Sports - Pitt and Syracuse starting a new re-alignment?

Being from Syracuse, I'm a big Orange fan, but I've always been a big fan of the Big East as well. As disappointed as I am that we'll (most likely) be leaving, I have to say I'm not surprised; the writing has been on the wall for the BE for a while now.

If I had to guess, I'd say what precipitated their departure was Marinatto walking away from the media deal. For most of the schools this was not a big deal, but both Cuse and Pitt have been sitting on large markets and probably lost the most from losing this deal. So my guess is they said forget it and made plans to leave.

It'll be interesting to see where the other Big East football teams end up. I figure Rutgers has a secondary in into the New York market, and USF has a good chance of being picked up for Florida (especially the way they're playing now). The one I see getting really screwed (besides TCU) is Louisville. In any case, it's more likely than ever the BE loses its AQ status and I'm thinking they eventually go to an all-basketball conference.

I'm more interested to see how the other conferences will react. It seems to me that the ACC has really been ahead of the game on this. Will this be the blow that finally makes the 16-team super-conferences happen? I admit I'm a bit tickled that Syracuse could be a major step along the way.
 
I'm definitely looking forward to future match-ups. I hope Cuse is able to keep some of its rivalries - Georgetown especially.
 

fba827

Visitor
with the word "alignment" in the title I was expecting an entirely different type of thread ;)

(/end off topic joke) We now return you to our regularly scheduled thread...
 

Ahnehnois

Visitor
Honestly I don't understand the big deal with conferences at all (and I follow plenty of sports and went to an ACC school). Seems to me like an arbitrary group of schools that play each other more often than they play everyone else, determined loosely by geography. I guess it must be a money thing. Honestly, if my school were to change conferences I don't think I'd notice.
 
Honestly I don't understand the big deal with conferences at all (and I follow plenty of sports and went to an ACC school). Seems to me like an arbitrary group of schools that play each other more often than they play everyone else, determined loosely by geography. I guess it must be a money thing. Honestly, if my school were to change conferences I don't think I'd notice.
That's what it basically boils down to - a group of schools collaborating together in order to increase revenue. It's a good way of developing rivalries, which in turn increase attendance and thus money. In recent years, this has included media deals as well, the revenue of which is typically shared amongst all the member schools.

In the case of football (which is what drives conferences), this also includes an AQ bid for the largest and most successful. Automatically qualifying for a big bowl games means lots of money (they get paid for playing). That's why TCU joined the Big East; non-AQ schools have to do exceptionally well to even be considered for a bowl. UConn can lose four games and still get a major bowl game if they lead the Big East. TCU has no such luck.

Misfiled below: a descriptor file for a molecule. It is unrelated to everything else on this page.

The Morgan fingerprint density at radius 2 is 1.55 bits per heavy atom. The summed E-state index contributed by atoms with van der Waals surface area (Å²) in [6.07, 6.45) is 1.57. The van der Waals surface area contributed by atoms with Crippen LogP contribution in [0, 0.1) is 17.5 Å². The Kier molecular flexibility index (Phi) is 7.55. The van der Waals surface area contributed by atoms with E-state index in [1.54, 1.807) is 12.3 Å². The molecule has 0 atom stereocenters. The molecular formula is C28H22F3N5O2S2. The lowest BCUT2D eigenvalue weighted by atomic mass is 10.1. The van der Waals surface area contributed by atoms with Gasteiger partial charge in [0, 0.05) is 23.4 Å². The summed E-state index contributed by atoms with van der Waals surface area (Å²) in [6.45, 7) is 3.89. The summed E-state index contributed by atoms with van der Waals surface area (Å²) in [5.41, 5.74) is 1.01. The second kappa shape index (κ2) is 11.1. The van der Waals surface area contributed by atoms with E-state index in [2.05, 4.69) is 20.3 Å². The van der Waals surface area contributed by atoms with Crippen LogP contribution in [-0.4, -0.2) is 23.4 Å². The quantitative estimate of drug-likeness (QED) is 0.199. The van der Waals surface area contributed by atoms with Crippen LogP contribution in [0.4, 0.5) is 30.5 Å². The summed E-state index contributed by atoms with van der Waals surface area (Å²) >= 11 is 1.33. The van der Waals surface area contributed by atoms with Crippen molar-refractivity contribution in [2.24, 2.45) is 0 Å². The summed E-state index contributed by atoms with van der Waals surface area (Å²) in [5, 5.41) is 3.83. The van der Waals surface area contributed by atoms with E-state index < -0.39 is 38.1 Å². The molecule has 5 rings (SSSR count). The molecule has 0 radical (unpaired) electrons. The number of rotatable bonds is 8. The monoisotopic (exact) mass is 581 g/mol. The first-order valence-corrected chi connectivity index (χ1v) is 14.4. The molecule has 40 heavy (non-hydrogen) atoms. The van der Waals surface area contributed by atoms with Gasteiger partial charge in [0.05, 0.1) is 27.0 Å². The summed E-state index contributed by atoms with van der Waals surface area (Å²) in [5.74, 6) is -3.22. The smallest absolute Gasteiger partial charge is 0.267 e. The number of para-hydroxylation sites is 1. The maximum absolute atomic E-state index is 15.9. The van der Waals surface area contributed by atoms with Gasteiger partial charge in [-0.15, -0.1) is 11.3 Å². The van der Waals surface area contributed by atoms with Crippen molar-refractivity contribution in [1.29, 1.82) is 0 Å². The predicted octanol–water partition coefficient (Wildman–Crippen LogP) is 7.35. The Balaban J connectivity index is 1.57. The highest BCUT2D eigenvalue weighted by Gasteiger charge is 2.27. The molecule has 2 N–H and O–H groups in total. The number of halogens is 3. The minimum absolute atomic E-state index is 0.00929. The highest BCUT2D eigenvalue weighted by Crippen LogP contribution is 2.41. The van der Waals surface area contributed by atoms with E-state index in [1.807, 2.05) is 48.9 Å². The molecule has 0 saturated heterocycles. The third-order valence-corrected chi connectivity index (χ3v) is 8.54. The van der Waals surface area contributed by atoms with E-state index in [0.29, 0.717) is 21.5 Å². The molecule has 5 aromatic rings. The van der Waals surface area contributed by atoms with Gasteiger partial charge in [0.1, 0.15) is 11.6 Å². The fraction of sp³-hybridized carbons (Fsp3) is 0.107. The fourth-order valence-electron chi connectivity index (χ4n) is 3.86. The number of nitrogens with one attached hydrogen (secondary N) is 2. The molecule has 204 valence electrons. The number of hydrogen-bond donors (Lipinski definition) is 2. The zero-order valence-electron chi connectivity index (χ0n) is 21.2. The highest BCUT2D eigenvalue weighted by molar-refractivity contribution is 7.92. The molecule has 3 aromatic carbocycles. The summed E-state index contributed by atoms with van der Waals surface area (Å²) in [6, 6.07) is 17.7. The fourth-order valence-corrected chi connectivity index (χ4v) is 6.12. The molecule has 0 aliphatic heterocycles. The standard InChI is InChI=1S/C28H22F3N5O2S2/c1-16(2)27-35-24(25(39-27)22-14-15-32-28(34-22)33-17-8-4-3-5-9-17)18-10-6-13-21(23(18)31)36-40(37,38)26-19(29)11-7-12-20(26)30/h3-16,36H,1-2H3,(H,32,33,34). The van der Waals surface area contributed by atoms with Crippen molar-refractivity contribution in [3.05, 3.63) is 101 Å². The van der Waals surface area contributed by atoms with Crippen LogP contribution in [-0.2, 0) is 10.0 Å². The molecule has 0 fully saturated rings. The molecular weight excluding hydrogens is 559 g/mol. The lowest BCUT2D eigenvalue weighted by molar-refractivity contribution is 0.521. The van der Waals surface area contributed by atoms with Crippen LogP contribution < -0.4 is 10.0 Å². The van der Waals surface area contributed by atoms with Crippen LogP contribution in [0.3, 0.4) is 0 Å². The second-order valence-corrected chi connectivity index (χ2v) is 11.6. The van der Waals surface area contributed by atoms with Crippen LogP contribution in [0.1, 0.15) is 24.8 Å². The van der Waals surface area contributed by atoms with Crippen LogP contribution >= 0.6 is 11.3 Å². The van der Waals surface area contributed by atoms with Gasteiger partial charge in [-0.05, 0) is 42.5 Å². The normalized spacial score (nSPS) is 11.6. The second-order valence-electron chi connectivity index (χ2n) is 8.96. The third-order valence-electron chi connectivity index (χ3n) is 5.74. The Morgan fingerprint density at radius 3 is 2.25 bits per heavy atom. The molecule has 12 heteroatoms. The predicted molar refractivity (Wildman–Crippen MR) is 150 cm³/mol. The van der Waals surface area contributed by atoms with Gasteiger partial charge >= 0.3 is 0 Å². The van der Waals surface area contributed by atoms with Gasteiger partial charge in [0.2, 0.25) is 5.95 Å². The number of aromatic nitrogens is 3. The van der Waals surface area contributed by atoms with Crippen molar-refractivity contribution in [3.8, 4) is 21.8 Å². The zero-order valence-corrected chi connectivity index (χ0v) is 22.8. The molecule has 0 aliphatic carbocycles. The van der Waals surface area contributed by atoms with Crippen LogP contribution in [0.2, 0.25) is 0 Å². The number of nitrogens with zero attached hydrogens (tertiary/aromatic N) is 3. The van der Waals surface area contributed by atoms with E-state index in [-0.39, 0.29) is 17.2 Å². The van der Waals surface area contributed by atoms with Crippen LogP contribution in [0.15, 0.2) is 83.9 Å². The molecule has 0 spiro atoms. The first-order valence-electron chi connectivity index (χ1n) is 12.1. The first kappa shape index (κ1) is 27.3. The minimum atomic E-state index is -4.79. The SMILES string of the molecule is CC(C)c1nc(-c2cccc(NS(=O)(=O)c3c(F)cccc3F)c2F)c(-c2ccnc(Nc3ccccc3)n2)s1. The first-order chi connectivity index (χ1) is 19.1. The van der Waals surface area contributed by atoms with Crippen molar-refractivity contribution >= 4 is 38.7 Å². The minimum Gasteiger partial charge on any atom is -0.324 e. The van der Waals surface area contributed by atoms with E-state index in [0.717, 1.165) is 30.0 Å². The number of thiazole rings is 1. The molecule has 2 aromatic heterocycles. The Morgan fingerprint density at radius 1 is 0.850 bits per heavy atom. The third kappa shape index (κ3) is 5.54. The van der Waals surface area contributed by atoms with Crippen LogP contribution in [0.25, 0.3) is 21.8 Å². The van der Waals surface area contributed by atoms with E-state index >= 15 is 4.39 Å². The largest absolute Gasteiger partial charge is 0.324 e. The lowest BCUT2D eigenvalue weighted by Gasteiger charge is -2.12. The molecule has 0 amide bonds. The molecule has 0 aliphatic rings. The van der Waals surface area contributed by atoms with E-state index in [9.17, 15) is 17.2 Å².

Welverin

Visitor
Will this be the blow that finally makes the 16-team super-conferences happen?
I don't think I'd call it the final blow, but I think we've reached the tipping point, especially with Texas Tech leaving, or at least trying, the Big Twelve, which will precipitate it's collapse.
 
You're joking, I hope. I'm still bitter about the loss of the ACC's double-round-robin regular season :(
It could be worse; in the Big East, each team only plays each other once with only three exceptions (and the tournement). For example, this year Syracuse only plays UConn, Providence, and Louisville twice.
 

freyar

Extradimensional Explorer
Nope, it brings in two schools that have a great basketball tradition into an already strong basketball league.
It will certainly increase the depth and strength of the conference in basketball. But what made the ACC great basketball for us fans for so many years was the geographical cohesiveness and the balanced, familiar schedule. With this many teams, you might as well be an independent and just play nonconference games all the time. My feelings, anyway.

It could be worse; in the Big East, each team only plays each other once with only three exceptions (and the tournement). For example, this year Syracuse only plays UConn, Providence, and Louisville twice.
I doubt a 14 school (or more, if Texas, etc, join) ACC will be any better.
 

drothgery

Community Supporter
I doubt a 14 school (or more, if Texas, etc, join) ACC will be any better.
... but none of them will be Georgetown or Villanova, so playing them only once? Not a huge deal. And if UConn joins, we'll certainly be playing them twice a year because the ACC is not run by idiots.
 

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